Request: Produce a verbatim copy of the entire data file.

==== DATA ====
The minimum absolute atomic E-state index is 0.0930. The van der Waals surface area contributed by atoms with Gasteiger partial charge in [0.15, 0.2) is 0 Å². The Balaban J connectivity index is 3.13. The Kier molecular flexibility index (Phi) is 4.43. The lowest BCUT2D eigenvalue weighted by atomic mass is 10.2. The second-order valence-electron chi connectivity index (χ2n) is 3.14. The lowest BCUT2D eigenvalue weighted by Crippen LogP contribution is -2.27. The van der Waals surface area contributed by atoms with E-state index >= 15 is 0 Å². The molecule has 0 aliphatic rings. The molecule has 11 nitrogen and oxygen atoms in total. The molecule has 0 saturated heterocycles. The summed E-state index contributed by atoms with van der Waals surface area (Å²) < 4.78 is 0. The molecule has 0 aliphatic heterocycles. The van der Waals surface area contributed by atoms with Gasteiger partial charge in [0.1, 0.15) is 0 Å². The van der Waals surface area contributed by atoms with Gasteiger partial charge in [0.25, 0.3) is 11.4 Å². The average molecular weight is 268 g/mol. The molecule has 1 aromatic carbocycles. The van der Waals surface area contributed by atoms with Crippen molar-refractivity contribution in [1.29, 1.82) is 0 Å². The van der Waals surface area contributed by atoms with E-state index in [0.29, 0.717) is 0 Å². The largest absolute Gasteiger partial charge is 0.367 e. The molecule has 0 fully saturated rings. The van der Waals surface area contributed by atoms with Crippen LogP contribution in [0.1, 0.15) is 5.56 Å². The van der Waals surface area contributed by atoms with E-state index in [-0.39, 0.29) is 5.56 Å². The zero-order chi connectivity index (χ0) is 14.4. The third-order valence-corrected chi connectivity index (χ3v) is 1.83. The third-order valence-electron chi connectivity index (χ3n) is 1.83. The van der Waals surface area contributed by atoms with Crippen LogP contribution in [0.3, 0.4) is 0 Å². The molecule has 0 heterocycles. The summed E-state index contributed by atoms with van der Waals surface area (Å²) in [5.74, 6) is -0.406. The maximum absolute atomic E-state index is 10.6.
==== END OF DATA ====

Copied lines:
The minimum absolute atomic E-state index is 0.0930. The van der Waals surface area contributed by atoms with Gasteiger partial charge in [0.15, 0.2) is 0 Å². The Balaban J connectivity index is 3.13. The Kier molecular flexibility index (Phi) is 4.43. The lowest BCUT2D eigenvalue weighted by atomic mass is 10.2. The second-order valence-electron chi connectivity index (χ2n) is 3.14. The lowest BCUT2D eigenvalue weighted by Crippen LogP contribution is -2.27. The van der Waals surface area contributed by atoms with E-state index >= 15 is 0 Å². The molecule has 0 aliphatic rings. The molecule has 11 nitrogen and oxygen atoms in total. The molecule has 0 saturated heterocycles. The summed E-state index contributed by atoms with van der Waals surface area (Å²) < 4.78 is 0. The molecule has 0 aliphatic heterocycles. The van der Waals surface area contributed by atoms with Gasteiger partial charge in [0.1, 0.15) is 0 Å². The van der Waals surface area contributed by atoms with Gasteiger partial charge in [0.25, 0.3) is 11.4 Å². The average molecular weight is 268 g/mol. The molecule has 1 aromatic carbocycles. The van der Waals surface area contributed by atoms with Crippen molar-refractivity contribution in [1.29, 1.82) is 0 Å². The van der Waals surface area contributed by atoms with E-state index in [0.29, 0.717) is 0 Å². The largest absolute Gasteiger partial charge is 0.367 e. The molecule has 0 fully saturated rings. The van der Waals surface area contributed by atoms with Crippen LogP contribution in [0.1, 0.15) is 5.56 Å². The van der Waals surface area contributed by atoms with E-state index in [-0.39, 0.29) is 5.56 Å². The zero-order chi connectivity index (χ0) is 14.4. The third-order valence-corrected chi connectivity index (χ3v) is 1.83. The third-order valence-electron chi connectivity index (χ3n) is 1.83. The van der Waals surface area contributed by atoms with Crippen LogP contribution in [0.3, 0.4) is 0 Å². The molecule has 0 heterocycles. The summed E-state index contributed by atoms with van der Waals surface area (Å²) in [5.74, 6) is -0.406. The maximum absolute atomic E-state index is 10.6.